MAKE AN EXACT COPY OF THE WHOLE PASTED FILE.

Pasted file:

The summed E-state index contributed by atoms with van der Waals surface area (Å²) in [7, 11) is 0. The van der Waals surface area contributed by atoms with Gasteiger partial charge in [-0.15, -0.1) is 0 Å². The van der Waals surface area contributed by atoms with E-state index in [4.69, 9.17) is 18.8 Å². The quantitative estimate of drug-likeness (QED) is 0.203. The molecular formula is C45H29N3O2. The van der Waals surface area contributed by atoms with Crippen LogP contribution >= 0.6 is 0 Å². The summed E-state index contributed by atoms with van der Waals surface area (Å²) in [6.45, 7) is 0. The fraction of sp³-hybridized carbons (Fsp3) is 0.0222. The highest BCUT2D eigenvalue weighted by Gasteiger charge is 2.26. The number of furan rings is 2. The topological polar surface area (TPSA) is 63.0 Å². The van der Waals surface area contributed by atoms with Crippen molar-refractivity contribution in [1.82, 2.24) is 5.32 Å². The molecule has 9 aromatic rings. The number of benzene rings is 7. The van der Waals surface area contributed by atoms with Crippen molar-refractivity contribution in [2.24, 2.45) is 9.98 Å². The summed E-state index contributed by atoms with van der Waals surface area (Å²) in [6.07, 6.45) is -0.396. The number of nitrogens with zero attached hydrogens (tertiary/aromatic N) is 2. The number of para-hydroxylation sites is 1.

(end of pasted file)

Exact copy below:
The summed E-state index contributed by atoms with van der Waals surface area (Å²) in [7, 11) is 0. The van der Waals surface area contributed by atoms with Gasteiger partial charge in [-0.15, -0.1) is 0 Å². The van der Waals surface area contributed by atoms with E-state index in [4.69, 9.17) is 18.8 Å². The quantitative estimate of drug-likeness (QED) is 0.203. The molecular formula is C45H29N3O2. The van der Waals surface area contributed by atoms with Crippen LogP contribution >= 0.6 is 0 Å². The summed E-state index contributed by atoms with van der Waals surface area (Å²) in [6.45, 7) is 0. The fraction of sp³-hybridized carbons (Fsp3) is 0.0222. The highest BCUT2D eigenvalue weighted by Gasteiger charge is 2.26. The number of furan rings is 2. The topological polar surface area (TPSA) is 63.0 Å². The van der Waals surface area contributed by atoms with Crippen molar-refractivity contribution in [1.82, 2.24) is 5.32 Å². The molecule has 9 aromatic rings. The number of benzene rings is 7. The van der Waals surface area contributed by atoms with Crippen molar-refractivity contribution in [2.24, 2.45) is 9.98 Å². The summed E-state index contributed by atoms with van der Waals surface area (Å²) in [6.07, 6.45) is -0.396. The number of nitrogens with zero attached hydrogens (tertiary/aromatic N) is 2. The number of para-hydroxylation sites is 1.